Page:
Christoph Fahle
July 25, 2011

Startup Of The Week – #3: unhosted

Using the Internet today implies giving up control over a lot of personal data, because the same people that provide a website you want to use also store all the related data. Facebook for example not only offers a social network but also saves your name, age and profession, even fotos and videos on its servers. The providers leave you no choice and I think this needs to change!

betahaus: Who are you and what are you doing here?

Michiel: I´m Michiel de Jong and I´m trying to decentralise the web. I want to make it an unhosted space.

What exactly does this mean: "an unhosted space"?

Using the Internet today implies giving up control over a lot of personal data, because the same people that provide a website you want to use also store all the related data. Facebook for example not only offers a social network but also saves your name, age and profession, even fotos and videos on its servers. The providers leave you no choice and I think this needs to change!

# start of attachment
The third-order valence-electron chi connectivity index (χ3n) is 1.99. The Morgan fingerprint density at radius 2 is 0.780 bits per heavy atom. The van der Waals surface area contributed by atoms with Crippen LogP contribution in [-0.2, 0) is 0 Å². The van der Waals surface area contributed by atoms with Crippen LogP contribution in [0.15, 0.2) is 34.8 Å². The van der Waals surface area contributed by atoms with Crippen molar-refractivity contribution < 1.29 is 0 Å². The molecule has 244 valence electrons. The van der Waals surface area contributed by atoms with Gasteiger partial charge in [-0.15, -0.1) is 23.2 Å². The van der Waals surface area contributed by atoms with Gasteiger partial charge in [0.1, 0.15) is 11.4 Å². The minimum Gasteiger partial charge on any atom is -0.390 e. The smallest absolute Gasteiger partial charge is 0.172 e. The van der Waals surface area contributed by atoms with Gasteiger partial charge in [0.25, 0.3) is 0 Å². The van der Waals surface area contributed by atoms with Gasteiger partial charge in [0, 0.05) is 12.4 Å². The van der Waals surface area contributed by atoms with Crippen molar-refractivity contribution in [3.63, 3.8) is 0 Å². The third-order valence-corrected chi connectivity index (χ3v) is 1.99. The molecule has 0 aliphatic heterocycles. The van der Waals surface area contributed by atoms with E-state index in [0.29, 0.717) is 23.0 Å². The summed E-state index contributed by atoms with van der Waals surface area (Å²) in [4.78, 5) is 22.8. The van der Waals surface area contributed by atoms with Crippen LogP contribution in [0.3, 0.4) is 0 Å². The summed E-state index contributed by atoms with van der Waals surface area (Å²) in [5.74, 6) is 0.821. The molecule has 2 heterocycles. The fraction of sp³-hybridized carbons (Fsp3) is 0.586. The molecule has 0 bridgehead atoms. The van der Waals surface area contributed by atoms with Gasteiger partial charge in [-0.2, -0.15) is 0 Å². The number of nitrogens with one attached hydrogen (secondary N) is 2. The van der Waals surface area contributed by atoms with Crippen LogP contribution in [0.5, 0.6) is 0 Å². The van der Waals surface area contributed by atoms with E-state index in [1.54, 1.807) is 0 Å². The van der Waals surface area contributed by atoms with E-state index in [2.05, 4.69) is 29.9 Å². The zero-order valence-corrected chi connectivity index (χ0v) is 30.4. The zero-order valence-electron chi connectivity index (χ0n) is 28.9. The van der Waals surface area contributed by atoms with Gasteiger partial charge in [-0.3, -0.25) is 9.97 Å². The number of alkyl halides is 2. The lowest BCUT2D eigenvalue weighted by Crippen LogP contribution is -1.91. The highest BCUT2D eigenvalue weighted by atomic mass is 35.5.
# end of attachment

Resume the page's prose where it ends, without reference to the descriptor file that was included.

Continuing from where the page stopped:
End-users should be able to decide where their data are stored just like they can decide which email host they want to use. So basically, "unhosted" is a project that tries to separate the locality of web-application from the locality of data storage.

Sounds like a non-profit-project?!

In deed, it is. I started "unhosted" as a hobby-project on a programming-holiday at the beautiful beach of Bali. As I got a lot of positive feedback, I quit my job as a scalibility engineer in Spain, started focusing full-time on "unhosted" and now it is a non-profit-project funded by donations.

You could work everywhere. Why did you come to Berlin?

Because Berlin is cheap. Plus, I heard a lot of stories and everybody told me to come here (smiles).

… and why to betahaus?